My buddy Frank (the guy talking way too fast above) and I designed an open source energy meter. It is still in early beta, but Frank’s about to be commissioned in the Navy, and I have a three month Merchant Marine cruise coming up, so neither of us will have time to work on it for a while. Anyways, it’s pretty awesome if I do say so myself. It’s similar to the Kill A Watt, but it’s wireless, uses mesh networking, and is scalable from a metering a single outlet to service as building’s primary energy meter.
- Uses current transformer for shuntless current measurements
- Wireless (ZigBee)
- True RMS voltage and current measurements, for accurate readings with noisy loads
- Power factor calculated with Fast Fourier Transform, with possibility of using FFT for Total Harmonic Distortion calculation
- 8 core Propeller microcontroller running at 80 MHz allows for lots of number crunching
Also, I wrote an OS X Cocoa application for an interface to sensors. Currently, it only recognizes one sensor, but with a little modification I’ll make it handle any number of sensors. We even configured the sensors to occasionally send current and voltage waveforms. That’s mostly eye-candy, but could be useful to a utility to identify problems or particularly noisy loads.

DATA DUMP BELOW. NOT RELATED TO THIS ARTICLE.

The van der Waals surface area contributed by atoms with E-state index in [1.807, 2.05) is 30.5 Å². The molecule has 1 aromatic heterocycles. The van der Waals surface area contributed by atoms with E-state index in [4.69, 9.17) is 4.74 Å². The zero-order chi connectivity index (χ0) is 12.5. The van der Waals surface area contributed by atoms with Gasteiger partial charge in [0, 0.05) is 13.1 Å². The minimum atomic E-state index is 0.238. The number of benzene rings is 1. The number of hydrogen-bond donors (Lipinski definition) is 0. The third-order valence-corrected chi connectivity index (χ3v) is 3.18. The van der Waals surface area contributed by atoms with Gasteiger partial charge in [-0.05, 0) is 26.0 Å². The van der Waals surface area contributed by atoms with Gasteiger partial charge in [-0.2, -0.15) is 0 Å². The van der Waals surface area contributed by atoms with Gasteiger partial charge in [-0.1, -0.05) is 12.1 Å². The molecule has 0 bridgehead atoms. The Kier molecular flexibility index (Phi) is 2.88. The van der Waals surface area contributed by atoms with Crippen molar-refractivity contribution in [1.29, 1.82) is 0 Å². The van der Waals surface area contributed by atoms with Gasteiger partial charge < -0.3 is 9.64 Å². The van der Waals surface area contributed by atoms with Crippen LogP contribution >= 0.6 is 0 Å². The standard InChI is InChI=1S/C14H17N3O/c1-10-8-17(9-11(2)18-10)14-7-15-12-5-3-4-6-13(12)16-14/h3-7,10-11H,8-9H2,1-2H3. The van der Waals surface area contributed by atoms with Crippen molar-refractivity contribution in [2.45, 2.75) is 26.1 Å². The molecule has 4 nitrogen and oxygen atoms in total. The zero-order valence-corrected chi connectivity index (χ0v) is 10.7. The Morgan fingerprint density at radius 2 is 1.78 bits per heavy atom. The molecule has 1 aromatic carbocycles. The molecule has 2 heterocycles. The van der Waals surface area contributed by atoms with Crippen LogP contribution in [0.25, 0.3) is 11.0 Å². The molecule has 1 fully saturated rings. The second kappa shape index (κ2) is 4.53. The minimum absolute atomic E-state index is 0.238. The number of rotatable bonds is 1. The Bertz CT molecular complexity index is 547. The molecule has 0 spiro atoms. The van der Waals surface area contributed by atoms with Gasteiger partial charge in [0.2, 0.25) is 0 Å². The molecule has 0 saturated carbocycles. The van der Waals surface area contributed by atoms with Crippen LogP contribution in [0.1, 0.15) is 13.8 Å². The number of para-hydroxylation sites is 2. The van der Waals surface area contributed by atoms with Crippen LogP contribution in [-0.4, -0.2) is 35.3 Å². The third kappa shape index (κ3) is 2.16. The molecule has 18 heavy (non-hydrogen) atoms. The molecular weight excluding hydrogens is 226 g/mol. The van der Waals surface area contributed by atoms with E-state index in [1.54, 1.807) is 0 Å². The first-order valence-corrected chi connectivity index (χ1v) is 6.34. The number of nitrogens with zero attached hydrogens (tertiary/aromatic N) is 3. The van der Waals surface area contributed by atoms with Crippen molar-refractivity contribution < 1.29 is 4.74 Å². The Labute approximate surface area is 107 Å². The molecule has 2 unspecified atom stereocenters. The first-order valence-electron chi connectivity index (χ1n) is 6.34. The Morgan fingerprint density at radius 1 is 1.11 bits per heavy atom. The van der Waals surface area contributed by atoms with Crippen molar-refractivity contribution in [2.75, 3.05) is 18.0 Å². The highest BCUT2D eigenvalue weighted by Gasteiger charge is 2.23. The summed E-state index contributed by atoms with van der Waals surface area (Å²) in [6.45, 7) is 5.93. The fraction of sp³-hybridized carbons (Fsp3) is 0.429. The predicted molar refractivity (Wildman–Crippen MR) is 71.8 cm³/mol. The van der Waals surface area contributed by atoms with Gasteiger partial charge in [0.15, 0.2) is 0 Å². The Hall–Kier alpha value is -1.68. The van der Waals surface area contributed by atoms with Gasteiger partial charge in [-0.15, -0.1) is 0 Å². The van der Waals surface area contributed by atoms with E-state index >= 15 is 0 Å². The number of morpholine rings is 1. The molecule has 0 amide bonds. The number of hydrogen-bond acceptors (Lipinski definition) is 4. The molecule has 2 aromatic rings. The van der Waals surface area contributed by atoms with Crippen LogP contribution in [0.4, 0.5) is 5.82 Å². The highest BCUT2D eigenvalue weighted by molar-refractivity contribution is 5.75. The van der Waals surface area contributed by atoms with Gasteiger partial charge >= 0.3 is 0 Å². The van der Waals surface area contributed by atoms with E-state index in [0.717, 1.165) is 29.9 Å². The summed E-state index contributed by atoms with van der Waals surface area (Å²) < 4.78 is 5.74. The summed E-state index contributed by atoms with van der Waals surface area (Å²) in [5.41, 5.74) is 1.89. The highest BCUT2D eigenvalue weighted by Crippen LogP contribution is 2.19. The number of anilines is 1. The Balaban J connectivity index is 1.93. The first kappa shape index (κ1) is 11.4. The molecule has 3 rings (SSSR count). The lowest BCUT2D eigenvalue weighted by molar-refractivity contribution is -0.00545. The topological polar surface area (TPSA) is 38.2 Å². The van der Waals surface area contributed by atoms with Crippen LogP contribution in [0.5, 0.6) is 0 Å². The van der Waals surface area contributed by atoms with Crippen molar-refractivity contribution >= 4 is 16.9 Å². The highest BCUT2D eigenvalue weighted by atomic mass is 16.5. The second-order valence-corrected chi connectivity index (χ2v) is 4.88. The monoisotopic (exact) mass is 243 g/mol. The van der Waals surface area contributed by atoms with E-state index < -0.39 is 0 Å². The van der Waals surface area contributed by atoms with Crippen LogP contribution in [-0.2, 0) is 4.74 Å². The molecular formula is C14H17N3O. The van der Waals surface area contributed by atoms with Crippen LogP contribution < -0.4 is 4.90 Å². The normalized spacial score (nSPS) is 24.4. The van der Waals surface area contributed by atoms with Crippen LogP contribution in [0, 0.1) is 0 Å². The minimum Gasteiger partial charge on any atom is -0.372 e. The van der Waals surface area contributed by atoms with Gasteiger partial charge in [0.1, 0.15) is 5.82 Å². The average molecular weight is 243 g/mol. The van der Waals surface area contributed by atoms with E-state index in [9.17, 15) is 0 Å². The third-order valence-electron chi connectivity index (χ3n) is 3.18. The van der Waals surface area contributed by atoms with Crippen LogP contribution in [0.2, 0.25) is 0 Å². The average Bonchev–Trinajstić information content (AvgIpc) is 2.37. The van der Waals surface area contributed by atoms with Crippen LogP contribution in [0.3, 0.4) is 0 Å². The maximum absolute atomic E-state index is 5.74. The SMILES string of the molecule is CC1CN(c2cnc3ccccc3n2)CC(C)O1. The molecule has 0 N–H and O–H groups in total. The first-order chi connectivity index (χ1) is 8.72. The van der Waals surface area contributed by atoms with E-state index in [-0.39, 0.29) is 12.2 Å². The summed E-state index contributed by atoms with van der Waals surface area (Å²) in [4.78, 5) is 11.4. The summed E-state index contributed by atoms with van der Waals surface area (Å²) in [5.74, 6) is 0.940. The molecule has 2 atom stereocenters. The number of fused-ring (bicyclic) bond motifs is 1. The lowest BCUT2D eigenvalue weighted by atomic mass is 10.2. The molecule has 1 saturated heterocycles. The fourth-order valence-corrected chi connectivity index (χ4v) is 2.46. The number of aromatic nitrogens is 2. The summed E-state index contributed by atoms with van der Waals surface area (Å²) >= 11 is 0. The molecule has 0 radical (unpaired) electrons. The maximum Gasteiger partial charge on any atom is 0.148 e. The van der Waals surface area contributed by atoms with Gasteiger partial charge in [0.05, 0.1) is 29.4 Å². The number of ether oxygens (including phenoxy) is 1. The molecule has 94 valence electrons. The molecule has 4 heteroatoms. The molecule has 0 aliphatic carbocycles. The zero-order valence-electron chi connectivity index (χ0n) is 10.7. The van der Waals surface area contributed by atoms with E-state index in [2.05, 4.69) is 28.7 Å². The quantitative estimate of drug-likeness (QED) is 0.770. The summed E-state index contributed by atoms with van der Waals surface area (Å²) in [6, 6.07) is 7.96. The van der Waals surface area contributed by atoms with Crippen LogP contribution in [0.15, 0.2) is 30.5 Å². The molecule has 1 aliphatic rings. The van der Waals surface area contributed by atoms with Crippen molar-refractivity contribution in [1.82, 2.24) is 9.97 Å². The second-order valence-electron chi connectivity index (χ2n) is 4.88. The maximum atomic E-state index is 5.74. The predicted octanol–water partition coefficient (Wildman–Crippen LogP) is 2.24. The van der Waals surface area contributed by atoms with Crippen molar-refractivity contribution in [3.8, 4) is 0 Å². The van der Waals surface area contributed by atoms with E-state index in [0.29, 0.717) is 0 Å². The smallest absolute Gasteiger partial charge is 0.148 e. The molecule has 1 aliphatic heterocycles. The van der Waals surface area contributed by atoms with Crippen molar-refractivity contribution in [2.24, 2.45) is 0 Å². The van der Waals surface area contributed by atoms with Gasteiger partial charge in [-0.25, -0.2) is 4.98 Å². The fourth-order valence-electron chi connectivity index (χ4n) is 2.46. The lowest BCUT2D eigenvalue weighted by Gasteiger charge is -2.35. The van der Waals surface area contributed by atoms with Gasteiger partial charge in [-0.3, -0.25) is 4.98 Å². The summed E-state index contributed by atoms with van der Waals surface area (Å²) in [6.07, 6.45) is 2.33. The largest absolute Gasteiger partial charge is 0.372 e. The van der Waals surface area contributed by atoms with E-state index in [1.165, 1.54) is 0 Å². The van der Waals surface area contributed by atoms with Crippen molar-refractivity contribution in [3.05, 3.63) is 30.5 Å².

- Design a board that fits a standard size box
- Add the ability to switch out current transformer’s burden resistance on the fly, depending on amperage, to allow for a wider range of current. Currently we’re getting accurate measurements from 10 mA to about 12 A, after that it starts clipping at the input of the op amp. For a house, there’s a much wider range of currents.
- Find wireless modules that allow for huge mesh networks. Big enough for all the houses in a small town to pass occasional readings to the utility.
If you’re interested in getting involved, let us know. You can check out the live code at our Google Code page.
Design Summary from APPA Conference